What’s the deal with meditation?
Meditation – the new buzzword. We hear it so often lately, but what does it mean exactly? And why is it so popular these days?
Well, the Beatles could have something to do with it…
Actually, there have been thousands of studies done in recent years on meditation and the brain. This research shows that meditation has an incredible amount of benefits for us physically, mentally and emotionally. Practitioners of meditation are less stressed and anxious, more compassionate, positive, focused, creative, happy and self-aware.
Meditation is simply a practice of focusing on the present moment. There are a million ways to start a meditation practice, and it can be quite overwhelming at first! We suggest that you start with a mindful meditation, the practice of sitting silently and becoming aware of the layers of your experience (sensations, thoughts, emotions) in the present moment with curiosity, openness and non-judgement.
Read on for a guide on how to start a meditation practice.
Let's get started
First, find a quiet spot where you can sit without disruptions. Put your phone on airplane mode and the set a timer for five minutes. And if five minutes seems too long, make it two! Find a comfortable and alert seated position, and close your eyes.
Focus all of your attention on your breath, notice the feeling of your inhalation and your exhalation.
When you notice that your brain starts thinking of other things (which it will… we call this puppy brain!), without judgement, refocus on your breath. Every time you bring your attention back to your breath you are training your brain to appreciate the simplicity of the present moment.
Just like with any new exercise, this will not be easy in the beginning. But with time and practice, you will see that your concentration on the breath will improve and a sense of calm will follow.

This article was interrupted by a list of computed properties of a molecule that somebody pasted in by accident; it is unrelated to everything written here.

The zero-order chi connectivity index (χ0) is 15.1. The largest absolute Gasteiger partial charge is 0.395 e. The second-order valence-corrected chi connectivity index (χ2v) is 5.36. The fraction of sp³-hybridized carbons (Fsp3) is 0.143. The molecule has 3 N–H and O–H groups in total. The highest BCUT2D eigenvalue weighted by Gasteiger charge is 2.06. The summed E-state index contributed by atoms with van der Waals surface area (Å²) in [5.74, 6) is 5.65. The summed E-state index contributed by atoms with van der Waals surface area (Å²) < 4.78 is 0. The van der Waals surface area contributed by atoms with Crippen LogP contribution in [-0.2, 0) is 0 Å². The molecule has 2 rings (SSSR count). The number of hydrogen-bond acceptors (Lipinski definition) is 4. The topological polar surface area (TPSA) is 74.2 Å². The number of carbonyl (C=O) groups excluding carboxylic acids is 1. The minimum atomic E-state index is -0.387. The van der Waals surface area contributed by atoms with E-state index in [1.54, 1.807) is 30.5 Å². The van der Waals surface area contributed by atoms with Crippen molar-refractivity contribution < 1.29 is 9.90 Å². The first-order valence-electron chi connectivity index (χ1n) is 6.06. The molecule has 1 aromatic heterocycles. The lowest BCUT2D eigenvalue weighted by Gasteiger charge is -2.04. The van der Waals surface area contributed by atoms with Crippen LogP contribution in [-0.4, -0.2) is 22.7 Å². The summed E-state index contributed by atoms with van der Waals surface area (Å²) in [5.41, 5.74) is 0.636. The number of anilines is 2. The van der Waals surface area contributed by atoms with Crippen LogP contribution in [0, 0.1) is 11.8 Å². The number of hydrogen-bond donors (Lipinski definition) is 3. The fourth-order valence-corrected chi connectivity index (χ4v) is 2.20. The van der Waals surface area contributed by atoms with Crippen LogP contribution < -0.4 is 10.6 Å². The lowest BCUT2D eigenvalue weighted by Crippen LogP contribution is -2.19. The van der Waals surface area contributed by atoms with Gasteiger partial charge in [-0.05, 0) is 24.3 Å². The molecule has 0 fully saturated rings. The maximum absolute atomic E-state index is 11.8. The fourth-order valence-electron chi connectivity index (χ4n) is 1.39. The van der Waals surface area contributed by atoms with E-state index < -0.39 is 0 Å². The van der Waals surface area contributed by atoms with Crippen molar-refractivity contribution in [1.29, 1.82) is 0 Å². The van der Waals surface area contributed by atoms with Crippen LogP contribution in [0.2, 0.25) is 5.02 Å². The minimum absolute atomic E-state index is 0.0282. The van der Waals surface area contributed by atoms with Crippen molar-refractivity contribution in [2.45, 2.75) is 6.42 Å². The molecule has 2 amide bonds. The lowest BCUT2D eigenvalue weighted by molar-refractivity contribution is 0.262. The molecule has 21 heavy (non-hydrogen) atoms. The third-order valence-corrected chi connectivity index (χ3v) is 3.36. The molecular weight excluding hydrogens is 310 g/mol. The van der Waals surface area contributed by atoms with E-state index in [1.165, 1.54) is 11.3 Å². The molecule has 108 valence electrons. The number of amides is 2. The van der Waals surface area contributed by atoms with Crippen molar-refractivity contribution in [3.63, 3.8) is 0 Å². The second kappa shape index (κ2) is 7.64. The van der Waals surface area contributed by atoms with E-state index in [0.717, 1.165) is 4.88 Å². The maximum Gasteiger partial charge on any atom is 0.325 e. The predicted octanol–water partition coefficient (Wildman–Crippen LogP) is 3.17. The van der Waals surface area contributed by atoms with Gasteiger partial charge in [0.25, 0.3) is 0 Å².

You're learning something new, give it time!
Be patient and compassionate with yourself as you begin this practice and think of it as a fun experiment in studying your brain and its habitual thought patterns.
You can’t be good or bad at meditation, it isn’t a competitive sport and you can’t win. If it’s hard to sit still, that’s ok! If your brain just won’t stop thinking, that’s ok too. If your emotions seem to amplify in the silence, that’s fine too. There is no right or wrong experience to have during meditation.
Observe whatever you experience during those couple minutes of quiet time with curiosity and openness. The idea is to get to know yourself better and to shine a light on the connection between the thoughts in your mind and the feelings those thoughts create in your body.
Make it a habit
Just like learning to read, meditation is a skill that develops over time. With practice, you will see that the skills you are learning during your seated meditation will spill over into other parts of your life.
One day you’ll catch yourself being less reactive in stressful situations or being able to keep your cool during high pressure moments. You may feel more compassion towards yourself and others and you will probably begin to appreciate the seemingly small moments of your life more fully and feel more gratitude in your day-to-day.
A great way to form a new habit is to make it an integral part of your daily routine and to always practice at the same time and in the same place. After a couple weeks, you won’t even have to think about it, you will just naturally go through the steps of sitting in your meditation spot and setting your timer.
We like to practice in the morning right after we brush our teeth. Now meditation is just part of our routine, wake up, brush teeth, meditate, get dressed, eat breakfast. Not meditating feels just as strange as leaving the house with morning breath!
If you’d like to learn more about mindfulness and how you can share this practice with the kids in your life, check out The Balanced Educator Podcast.
About the writers
When finding a balance between their teaching careers and their personal lives became challenging, Kailey and Josianne found mindfulness. They discovered calm and joy from this practice and naturally began teaching mindfulness in their classrooms. The amazing transformation they saw in themselves and in her students led them to co-founding Educalme. They create guided mindfulness practices and curriculum and co-host The Balanced Educator Podcast so that teachers and parents can easily learn and share mindfulness with their kiddos.